[jmm-dev] ECOOP, JVMLS

Doug Lea dl at cs.oswego.edu
Tue Aug 5 14:01:19 UTC 2014

On 08/05/2014 03:17 AM, John Rose wrote:
> On Aug 3, 2014, at 5:36 AM, Doug Lea <dl at cs.oswego.edu
> <mailto:dl at cs.oswego.edu>> wrote:
>> * Everyone seems to strongly favor the idea of replacing final-field
>> specs with those that amount to guaranteeing release fences in
>> constructors.  Still lots of details (some depending on core model) to
>> work out though.
> This change makes it easier to define interesting variations on final variables.

Yes, many increasingly common variants.

Aside: Here's some reconstructed history about this.  (Hans and
Jeremy, feel free to correct.) At one point in JSR133, some of us
proposed something along the lines of release-on-construct. The DEC
Alpha folks strenuously objected and showed that it would cause a big
(I vaguely recall 6X) performance hit in their (now long gone) JVM.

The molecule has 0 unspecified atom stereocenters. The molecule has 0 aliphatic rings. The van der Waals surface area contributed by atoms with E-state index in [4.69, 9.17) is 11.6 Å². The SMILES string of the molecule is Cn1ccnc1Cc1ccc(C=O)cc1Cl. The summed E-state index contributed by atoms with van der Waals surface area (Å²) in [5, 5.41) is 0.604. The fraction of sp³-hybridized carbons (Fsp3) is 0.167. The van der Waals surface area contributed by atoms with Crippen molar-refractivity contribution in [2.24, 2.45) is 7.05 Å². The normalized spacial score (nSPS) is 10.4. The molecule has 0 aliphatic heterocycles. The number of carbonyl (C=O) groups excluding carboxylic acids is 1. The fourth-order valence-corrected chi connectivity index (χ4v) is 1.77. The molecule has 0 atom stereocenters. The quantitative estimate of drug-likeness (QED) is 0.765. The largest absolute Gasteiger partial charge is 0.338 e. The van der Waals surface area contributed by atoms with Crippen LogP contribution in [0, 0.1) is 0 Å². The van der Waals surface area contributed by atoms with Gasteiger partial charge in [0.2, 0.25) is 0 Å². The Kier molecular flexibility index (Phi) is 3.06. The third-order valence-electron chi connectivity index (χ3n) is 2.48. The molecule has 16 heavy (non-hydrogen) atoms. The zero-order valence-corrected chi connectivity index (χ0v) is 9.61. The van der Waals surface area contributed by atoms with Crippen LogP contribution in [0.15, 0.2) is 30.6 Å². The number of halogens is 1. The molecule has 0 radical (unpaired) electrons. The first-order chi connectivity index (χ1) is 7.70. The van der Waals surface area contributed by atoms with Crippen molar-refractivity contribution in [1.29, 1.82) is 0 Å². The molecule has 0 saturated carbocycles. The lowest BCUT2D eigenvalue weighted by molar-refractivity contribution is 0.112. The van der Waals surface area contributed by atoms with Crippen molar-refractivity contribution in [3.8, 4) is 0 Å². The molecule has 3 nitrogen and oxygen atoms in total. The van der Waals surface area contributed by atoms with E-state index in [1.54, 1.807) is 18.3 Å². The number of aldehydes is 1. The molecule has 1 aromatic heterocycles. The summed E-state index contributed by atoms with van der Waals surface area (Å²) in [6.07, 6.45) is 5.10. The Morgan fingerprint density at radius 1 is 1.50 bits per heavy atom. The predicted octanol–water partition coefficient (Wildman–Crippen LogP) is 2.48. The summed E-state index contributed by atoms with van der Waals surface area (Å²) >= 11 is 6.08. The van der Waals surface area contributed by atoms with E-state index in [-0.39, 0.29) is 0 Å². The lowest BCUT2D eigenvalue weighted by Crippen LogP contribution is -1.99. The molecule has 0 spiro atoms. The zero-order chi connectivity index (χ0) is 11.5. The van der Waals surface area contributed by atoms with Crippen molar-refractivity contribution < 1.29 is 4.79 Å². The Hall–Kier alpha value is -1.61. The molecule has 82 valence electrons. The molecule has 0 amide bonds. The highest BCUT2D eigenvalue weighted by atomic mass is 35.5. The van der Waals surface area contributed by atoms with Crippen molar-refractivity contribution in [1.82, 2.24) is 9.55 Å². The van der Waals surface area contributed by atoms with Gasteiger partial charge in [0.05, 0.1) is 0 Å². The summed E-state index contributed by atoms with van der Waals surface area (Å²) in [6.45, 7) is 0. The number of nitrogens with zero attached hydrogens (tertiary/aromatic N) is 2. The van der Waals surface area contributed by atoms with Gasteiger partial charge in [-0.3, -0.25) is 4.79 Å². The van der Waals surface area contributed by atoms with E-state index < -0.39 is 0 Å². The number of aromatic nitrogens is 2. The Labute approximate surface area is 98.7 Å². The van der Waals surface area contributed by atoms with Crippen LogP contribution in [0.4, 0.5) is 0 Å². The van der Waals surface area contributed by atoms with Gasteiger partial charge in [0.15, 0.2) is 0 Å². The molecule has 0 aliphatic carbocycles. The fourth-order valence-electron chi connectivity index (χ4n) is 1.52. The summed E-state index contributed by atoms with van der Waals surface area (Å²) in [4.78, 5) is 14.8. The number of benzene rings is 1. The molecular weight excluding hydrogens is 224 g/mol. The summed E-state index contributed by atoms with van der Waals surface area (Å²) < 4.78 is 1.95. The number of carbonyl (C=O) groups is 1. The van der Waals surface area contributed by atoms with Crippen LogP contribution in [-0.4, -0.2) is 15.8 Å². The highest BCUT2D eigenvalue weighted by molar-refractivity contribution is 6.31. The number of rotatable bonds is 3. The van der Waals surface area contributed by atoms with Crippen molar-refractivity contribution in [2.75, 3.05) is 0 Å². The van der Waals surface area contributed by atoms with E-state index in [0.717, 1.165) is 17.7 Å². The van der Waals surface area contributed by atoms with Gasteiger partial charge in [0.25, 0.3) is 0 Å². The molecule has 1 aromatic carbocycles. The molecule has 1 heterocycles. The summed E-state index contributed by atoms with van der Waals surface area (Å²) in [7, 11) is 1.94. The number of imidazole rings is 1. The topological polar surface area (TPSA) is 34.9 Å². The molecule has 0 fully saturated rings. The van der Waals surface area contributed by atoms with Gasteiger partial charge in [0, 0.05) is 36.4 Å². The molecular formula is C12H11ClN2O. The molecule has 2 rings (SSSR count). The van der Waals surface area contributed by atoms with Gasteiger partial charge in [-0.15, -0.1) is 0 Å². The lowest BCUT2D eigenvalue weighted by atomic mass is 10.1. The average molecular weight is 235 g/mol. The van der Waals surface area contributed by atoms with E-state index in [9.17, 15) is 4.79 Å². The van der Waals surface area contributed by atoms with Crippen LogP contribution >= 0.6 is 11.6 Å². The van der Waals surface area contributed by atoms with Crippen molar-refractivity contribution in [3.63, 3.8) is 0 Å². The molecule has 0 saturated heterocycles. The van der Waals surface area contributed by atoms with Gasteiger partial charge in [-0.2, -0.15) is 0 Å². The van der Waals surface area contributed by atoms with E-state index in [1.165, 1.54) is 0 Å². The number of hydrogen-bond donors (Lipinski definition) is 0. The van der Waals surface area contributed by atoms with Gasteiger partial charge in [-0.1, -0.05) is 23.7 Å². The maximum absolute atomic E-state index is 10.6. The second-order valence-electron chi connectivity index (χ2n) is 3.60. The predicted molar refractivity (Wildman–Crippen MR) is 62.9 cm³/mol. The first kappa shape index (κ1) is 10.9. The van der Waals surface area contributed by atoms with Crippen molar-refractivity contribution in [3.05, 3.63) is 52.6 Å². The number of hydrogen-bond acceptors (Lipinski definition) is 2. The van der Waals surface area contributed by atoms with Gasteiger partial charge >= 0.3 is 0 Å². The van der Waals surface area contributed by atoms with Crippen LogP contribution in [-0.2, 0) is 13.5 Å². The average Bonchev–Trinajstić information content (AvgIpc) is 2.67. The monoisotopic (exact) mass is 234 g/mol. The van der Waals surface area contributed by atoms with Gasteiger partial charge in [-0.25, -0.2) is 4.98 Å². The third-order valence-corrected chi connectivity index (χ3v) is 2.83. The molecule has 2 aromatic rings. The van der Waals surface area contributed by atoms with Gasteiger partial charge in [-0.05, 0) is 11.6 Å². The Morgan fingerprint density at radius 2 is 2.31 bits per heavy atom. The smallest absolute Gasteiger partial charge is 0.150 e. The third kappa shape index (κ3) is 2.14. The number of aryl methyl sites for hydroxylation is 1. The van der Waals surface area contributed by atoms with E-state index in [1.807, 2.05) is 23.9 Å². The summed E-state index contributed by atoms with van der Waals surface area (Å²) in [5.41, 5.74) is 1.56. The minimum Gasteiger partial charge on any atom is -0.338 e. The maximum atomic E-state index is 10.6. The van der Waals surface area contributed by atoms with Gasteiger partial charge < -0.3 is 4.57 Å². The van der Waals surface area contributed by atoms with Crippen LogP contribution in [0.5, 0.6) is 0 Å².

And they further argued that use cases relying on it were buggy anyway
because they lacked locks on read side that would be needed possibly
even for final fields in some then-planned Alpha processors.  So we
(mainly Jeremy and Bill) pursued the clever but complicated
freeze/final approach to only cover the minimal required case,
explicitly final fields. We might have done otherwise had we noticed
at the time that:

* JVMs rely (at least sometimes) on sanely released object headers
anyway.  While it might not be logically impossible to do otherwise,
it would either severely limit efficiency of internal GC etc
algorithms or require unknown techniques. (Getting internal release
mechanics under new rules to coincide with those for initializing
assignments (in the absence of leakage etc) might require some JVM
implementation work, but nothing that seems very challenging.)

* Even though most programmers don't consciously say so, most
intuitively believe that construction implies release.  They make more
errors when their intuitions are wrong, especially when they try to
implement various monotonic, semi-final idioms that are otherwise fine
but inexpressible.  Changing rules does open up the moral hazard that
people will overgeneralize to cover more cases than they do, but
that's not a very good argument for keeping current rules.


More information about the jmm-dev mailing list